If you want to achieve your financial goals, whether they seem impossible or not, it’s important to understand how budgeting and saving work. By making a plan that includes these concepts and holding yourself accountable, you increase your chances of success astronomically.

Financial literacy will give you confidence

It’s difficult to make well-informed decisions without complete knowledge. However, if you’re armed with the right financial information, you can approach life’s major choices with more confidence and avoid negative surprises.

How to improve your Financial Literacy

A variety of skills go into financial literacy, such as budgeting, debt management and pay-off, credit comprehension, and investment product knowledge.

Money management is a combination of developing abilities and following certain procedures with the goal of fostering good financial health. To become financially literate, you must learn skills related to aspects such as creating and adhering to a budget, managing debts, and understanding credit products and investment opportunities, among others.

Here are 7 things you can do to improve your personal financial literacy

Create a Budget

Keep close track of your monthly finances by recording income and expenses in an Excel sheet, on paper, or with a budgeting app. This budgetary record should include: money coming in (i.e. paychecks, investments, alimony), fixed outgoing payments (rent/mortgage, utilities, loan repayments), discretionary spending  (non-necessities such as restaurants, entertainment

Check out our Ultimate Guide to Budgeting and download our Free Monthly Budget Worksheet.

Prioritize Saving

Make sure you have a savings strategy, including having an emergency fund set aside with 3-6 months of expenses saved. Then set financial goals and create a savings plan, and put that money away first each month before you think about discretionary spending.

Pay Bills on Time

One of the best ways to be consistent with monthly bills is to take advantage of automatic debits from a checking account. You can also set up payment reminders (by email, phone, or text) so you never forget another bill again.

Check Your Credit Report Regularly

Consumers are entitled to one free credit report from each of the three major credit bureaus—Experian, Equifax, and TransUnion—every year. These reports can be accessed through AnnualCreditReport.com, a website created by the government. If you find any errors on your report, reach out to the credit bureau and explain what is inaccurate.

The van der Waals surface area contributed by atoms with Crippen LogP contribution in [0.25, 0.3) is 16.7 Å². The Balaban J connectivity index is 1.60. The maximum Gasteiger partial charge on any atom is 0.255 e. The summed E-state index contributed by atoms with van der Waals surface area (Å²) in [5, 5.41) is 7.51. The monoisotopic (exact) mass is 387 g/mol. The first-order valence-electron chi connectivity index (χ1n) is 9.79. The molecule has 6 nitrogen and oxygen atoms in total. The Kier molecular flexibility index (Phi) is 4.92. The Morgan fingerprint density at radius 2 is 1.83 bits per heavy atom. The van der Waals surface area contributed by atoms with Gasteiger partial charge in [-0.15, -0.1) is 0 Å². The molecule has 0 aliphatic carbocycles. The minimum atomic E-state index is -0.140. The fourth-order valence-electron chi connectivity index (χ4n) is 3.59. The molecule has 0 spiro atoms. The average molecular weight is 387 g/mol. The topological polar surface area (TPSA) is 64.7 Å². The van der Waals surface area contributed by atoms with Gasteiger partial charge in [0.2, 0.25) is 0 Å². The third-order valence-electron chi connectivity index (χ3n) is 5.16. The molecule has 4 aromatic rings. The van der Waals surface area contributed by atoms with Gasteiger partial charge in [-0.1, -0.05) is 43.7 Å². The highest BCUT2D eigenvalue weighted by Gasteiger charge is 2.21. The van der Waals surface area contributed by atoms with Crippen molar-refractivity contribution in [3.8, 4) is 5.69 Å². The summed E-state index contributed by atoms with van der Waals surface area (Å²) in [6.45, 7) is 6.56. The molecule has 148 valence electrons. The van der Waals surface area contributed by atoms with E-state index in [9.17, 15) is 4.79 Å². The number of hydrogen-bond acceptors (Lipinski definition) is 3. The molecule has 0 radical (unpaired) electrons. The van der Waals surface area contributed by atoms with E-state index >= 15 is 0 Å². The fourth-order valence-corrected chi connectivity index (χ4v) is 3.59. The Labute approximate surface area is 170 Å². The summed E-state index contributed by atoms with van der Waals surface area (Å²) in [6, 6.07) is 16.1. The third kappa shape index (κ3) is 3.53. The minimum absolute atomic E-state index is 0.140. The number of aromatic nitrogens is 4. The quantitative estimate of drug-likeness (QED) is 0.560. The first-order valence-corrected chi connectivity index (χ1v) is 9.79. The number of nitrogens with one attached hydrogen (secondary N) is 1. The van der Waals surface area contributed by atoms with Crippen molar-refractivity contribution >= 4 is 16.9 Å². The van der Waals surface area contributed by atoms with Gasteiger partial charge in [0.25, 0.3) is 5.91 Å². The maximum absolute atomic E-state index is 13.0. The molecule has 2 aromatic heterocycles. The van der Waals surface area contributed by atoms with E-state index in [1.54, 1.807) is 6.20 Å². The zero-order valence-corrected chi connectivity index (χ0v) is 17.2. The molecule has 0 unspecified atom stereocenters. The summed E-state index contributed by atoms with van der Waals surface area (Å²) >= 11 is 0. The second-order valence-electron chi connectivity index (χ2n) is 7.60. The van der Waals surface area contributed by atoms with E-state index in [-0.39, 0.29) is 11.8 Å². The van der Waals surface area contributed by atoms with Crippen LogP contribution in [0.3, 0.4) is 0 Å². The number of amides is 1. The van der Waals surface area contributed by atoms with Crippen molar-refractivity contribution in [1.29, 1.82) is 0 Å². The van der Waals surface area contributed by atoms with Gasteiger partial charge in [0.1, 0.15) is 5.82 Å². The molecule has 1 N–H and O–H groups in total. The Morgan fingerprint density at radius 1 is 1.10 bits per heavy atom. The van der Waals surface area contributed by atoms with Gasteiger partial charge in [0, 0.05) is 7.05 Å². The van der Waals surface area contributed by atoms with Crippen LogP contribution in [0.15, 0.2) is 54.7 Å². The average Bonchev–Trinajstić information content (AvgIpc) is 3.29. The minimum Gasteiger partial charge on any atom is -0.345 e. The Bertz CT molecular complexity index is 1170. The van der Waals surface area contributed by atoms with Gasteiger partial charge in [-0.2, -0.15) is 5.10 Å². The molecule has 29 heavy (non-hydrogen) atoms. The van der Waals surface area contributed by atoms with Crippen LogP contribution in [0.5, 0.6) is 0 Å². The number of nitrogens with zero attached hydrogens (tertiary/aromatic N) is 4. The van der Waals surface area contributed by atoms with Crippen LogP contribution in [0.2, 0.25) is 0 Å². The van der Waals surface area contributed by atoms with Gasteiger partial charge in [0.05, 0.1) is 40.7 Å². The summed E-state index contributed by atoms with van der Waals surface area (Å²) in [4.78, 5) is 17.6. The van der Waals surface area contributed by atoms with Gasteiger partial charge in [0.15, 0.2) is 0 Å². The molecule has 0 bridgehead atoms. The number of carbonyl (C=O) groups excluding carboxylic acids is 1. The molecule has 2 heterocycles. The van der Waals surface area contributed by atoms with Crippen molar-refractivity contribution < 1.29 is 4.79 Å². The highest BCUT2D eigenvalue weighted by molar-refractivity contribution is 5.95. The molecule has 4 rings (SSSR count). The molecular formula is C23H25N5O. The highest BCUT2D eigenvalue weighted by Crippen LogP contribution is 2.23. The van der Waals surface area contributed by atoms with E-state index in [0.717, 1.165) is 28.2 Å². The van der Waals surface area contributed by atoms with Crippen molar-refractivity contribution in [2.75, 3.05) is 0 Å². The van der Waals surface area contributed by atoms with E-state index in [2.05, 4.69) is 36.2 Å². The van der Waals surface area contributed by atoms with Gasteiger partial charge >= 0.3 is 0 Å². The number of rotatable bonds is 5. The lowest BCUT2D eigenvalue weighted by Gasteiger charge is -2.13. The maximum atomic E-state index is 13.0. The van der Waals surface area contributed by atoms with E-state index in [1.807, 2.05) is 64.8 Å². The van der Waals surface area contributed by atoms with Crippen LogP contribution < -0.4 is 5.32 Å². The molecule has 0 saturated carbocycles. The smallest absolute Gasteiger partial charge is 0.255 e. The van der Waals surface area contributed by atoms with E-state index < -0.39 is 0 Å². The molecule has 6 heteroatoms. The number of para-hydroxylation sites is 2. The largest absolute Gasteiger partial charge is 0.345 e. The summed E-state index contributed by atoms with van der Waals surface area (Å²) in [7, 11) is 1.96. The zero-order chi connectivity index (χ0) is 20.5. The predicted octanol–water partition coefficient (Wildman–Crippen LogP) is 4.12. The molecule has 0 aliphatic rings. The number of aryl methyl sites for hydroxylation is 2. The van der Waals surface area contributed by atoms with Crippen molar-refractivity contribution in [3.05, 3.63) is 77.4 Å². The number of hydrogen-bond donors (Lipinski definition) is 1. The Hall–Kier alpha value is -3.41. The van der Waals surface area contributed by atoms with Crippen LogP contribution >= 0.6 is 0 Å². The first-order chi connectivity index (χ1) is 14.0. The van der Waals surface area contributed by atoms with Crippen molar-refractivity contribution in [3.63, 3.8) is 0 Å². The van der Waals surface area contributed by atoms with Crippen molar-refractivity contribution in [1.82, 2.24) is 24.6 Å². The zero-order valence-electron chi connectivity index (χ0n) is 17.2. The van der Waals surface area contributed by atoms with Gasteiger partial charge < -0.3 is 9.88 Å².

Check Your Credit Score Regularly

Credit scores are important for getting the best interest rates on loans and credit cards, among other things. You can check your score for free with a credit monitoring service (or, if you want an extra layer of protection, use one of the best paid credit monitoring services). Be aware of the financial decisions that can raise or lower your score – such as taking out new lines of credit or having high balances on existing accounts.

Learn more about credit scores

Manage Debt

Use your budget to stay on top of debt by reducing spending and increasing repayment. Develop a debt-reduction plan, such as paying down the loan with the highest interest rate first. If your debt is excessive, contact lenders to renegotiate repayment, consolidate loans, or find a debt-counseling program.


If your employer offers a 401(k) retirement savings account, be sure to sign up and contribute the maximum to receive the employer match. Consider opening an individual retirement account (IRA) and creating a diversified investment portfolio of stocks, fixed income, and commodities. If necessary, seek financial advice from professional advisors to help you determine how much money you will need to retire comfortably and develop strategies to reach your goal.


Improving your financial literacy is a process that takes time, but it’s worth it. By gaining a better understanding of money and how it works, you can make more informed decisions about your finances. Financial literacy can also help you reach your financial goals and build wealth over time. If you’re ready to get started, there are plenty of resources available to help you improve your financial literacy. You can check out more resources below to start improving your financial literacy today!

Free Personal Finance Cheat Sheet

Ultimate Guide to Budgeting

Free Monthly Budget Worksheet

How to Save for Retirement

Top 3 Bad Money Habits that are Sabotaging Your Finances

How to Talk About Money with Your Partner